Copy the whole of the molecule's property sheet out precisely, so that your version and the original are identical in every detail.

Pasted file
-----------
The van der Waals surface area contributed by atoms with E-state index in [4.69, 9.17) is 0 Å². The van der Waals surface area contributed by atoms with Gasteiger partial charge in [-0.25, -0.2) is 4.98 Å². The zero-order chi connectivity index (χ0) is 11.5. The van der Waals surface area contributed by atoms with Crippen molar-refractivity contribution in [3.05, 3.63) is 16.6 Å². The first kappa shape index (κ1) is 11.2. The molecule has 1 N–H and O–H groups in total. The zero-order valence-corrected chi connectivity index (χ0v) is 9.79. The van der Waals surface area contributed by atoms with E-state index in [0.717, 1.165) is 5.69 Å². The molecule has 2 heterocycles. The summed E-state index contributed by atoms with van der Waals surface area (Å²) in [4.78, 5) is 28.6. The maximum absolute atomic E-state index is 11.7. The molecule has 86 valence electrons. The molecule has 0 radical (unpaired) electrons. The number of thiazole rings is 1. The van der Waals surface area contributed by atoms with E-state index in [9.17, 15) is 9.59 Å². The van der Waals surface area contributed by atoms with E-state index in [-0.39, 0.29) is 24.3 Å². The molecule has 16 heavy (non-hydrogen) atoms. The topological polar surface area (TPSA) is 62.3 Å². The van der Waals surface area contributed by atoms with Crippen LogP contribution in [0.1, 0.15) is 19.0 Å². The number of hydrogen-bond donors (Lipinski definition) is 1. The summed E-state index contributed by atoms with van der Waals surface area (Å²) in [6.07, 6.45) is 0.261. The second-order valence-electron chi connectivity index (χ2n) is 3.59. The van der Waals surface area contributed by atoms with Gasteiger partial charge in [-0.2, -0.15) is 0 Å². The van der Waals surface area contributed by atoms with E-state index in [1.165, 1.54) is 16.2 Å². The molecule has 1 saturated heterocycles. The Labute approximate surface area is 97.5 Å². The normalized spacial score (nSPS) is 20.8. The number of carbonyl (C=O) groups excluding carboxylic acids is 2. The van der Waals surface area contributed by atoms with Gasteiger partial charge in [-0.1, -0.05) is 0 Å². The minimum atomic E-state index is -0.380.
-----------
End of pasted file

The van der Waals surface area contributed by atoms with E-state index in [4.69, 9.17) is 0 Å². The van der Waals surface area contributed by atoms with Gasteiger partial charge in [-0.25, -0.2) is 4.98 Å². The zero-order chi connectivity index (χ0) is 11.5. The van der Waals surface area contributed by atoms with Crippen molar-refractivity contribution in [3.05, 3.63) is 16.6 Å². The first kappa shape index (κ1) is 11.2. The molecule has 1 N–H and O–H groups in total. The zero-order valence-corrected chi connectivity index (χ0v) is 9.79. The van der Waals surface area contributed by atoms with E-state index in [0.717, 1.165) is 5.69 Å². The molecule has 2 heterocycles. The summed E-state index contributed by atoms with van der Waals surface area (Å²) in [4.78, 5) is 28.6. The maximum absolute atomic E-state index is 11.7. The molecule has 86 valence electrons. The molecule has 0 radical (unpaired) electrons. The number of thiazole rings is 1. The van der Waals surface area contributed by atoms with E-state index in [9.17, 15) is 9.59 Å². The van der Waals surface area contributed by atoms with E-state index in [-0.39, 0.29) is 24.3 Å². The molecule has 16 heavy (non-hydrogen) atoms. The topological polar surface area (TPSA) is 62.3 Å². The van der Waals surface area contributed by atoms with Crippen LogP contribution in [0.1, 0.15) is 19.0 Å². The number of hydrogen-bond donors (Lipinski definition) is 1. The summed E-state index contributed by atoms with van der Waals surface area (Å²) in [6.07, 6.45) is 0.261. The second-order valence-electron chi connectivity index (χ2n) is 3.59. The van der Waals surface area contributed by atoms with Gasteiger partial charge in [-0.2, -0.15) is 0 Å². The van der Waals surface area contributed by atoms with E-state index in [1.165, 1.54) is 16.2 Å². The molecule has 1 saturated heterocycles. The Labute approximate surface area is 97.5 Å². The normalized spacial score (nSPS) is 20.8. The number of carbonyl (C=O) groups excluding carboxylic acids is 2. The van der Waals surface area contributed by atoms with Gasteiger partial charge in [-0.1, -0.05) is 0 Å². The minimum atomic E-state index is -0.380.